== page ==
The piece most likely to stay is ironically Matthew Tkachuk, whose name has been in trade rumours for the last couple of weeks. Tkachuk wasn’t able to produce as much as in previous years, and more importantly was not as much of a pest to other teams as he has been in years past. However, his underlying numbers were excellent, and he found a groove on the top line at the end of the season with Gaudreau and Lindholm. If the Flames are keeping him, signing him quickly would be on the list this summer, as his qualifying offer on his next deal—should they not be able to sign him prior to this one expiring—would be $9 million dollars.
Gaudreau has been vocal about his desire to stay with the Flames, and as the season wore on, it felt like the Flames’ coaching staff continued to give him opportunities to succeed. He continued to play with the team’s best players, and had success in that role. While he does have a modified no-trade clause kicking in soon, if the Flames think that they can re-sign him, they should tend to that as soon as possible.
This leaves Monahan as the odd man out, and his performance drop off is likely the reason for this. He has found his way into a second line centre role, which, for a guy who makes just under $7 million dollars, has been a bit of a step back. However, he is still a very good scorer, and for the salary that he earns, will likely have offers on him this summer. If rumours are to be believed, he was part of the proposed deal that would have brought Josh Anderson to Calgary last summer, but that did not work out. With depth at centre, if the Flames can trade him for some help on the wing—in particular on the right side—that would go a long way to helping the team be more competitive next season.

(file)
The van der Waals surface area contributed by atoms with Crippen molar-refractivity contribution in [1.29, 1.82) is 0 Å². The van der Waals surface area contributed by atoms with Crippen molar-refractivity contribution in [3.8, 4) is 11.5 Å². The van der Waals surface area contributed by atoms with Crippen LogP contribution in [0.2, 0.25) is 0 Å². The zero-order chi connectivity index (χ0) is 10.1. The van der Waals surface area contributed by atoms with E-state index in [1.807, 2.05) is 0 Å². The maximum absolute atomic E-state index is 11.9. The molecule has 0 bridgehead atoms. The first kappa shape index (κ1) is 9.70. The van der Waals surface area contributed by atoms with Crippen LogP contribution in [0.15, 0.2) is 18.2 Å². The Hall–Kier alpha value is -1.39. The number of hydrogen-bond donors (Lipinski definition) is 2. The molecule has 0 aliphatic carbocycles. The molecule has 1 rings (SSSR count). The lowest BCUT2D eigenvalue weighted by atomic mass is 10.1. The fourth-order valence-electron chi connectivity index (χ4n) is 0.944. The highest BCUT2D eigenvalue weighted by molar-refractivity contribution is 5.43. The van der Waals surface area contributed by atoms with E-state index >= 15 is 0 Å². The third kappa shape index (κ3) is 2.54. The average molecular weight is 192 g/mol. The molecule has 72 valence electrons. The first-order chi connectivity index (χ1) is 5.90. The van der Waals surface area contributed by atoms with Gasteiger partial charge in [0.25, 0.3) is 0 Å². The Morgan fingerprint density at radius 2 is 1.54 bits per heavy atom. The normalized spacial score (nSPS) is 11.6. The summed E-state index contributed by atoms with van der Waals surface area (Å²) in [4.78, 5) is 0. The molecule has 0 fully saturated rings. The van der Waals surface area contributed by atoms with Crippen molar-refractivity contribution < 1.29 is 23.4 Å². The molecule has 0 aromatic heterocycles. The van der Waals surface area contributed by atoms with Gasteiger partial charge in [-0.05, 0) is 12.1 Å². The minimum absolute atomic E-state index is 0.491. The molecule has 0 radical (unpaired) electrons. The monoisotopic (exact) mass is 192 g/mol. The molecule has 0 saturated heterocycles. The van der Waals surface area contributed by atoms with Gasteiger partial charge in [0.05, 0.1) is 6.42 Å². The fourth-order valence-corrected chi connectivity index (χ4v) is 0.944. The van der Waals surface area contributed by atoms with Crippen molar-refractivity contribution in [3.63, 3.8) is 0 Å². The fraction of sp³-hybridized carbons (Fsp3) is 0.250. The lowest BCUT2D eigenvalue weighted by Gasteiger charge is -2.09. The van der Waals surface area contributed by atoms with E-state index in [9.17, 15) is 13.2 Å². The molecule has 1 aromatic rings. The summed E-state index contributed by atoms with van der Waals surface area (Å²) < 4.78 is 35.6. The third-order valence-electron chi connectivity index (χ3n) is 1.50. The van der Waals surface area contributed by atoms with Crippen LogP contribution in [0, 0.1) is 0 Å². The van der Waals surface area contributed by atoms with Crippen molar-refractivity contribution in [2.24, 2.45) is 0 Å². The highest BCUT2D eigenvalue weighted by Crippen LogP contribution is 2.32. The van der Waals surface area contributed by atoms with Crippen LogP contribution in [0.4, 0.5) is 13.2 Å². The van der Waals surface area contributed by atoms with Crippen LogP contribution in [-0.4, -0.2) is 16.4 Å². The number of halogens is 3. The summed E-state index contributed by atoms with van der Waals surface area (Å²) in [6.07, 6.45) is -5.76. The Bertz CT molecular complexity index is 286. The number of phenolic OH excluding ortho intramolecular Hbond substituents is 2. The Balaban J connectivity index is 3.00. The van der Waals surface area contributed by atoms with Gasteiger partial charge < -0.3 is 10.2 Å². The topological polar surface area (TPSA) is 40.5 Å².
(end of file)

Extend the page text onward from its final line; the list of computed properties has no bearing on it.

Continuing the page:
Finalize the protection list for the Seattle Expansion Draft
The Flames likely have almost their entire plan for expansion figured out: the forwards are pretty straightforward, they have to protect Jacob Markstrom with his NMC, and barring them signing one more forward to expose, they have just the defense to figure out. This piece comes down to a choice between Captain Mark Giordano and newly signed Chris Tanev. The Flames will likely opt to retain the latter, with the former being substantially more expensive and older.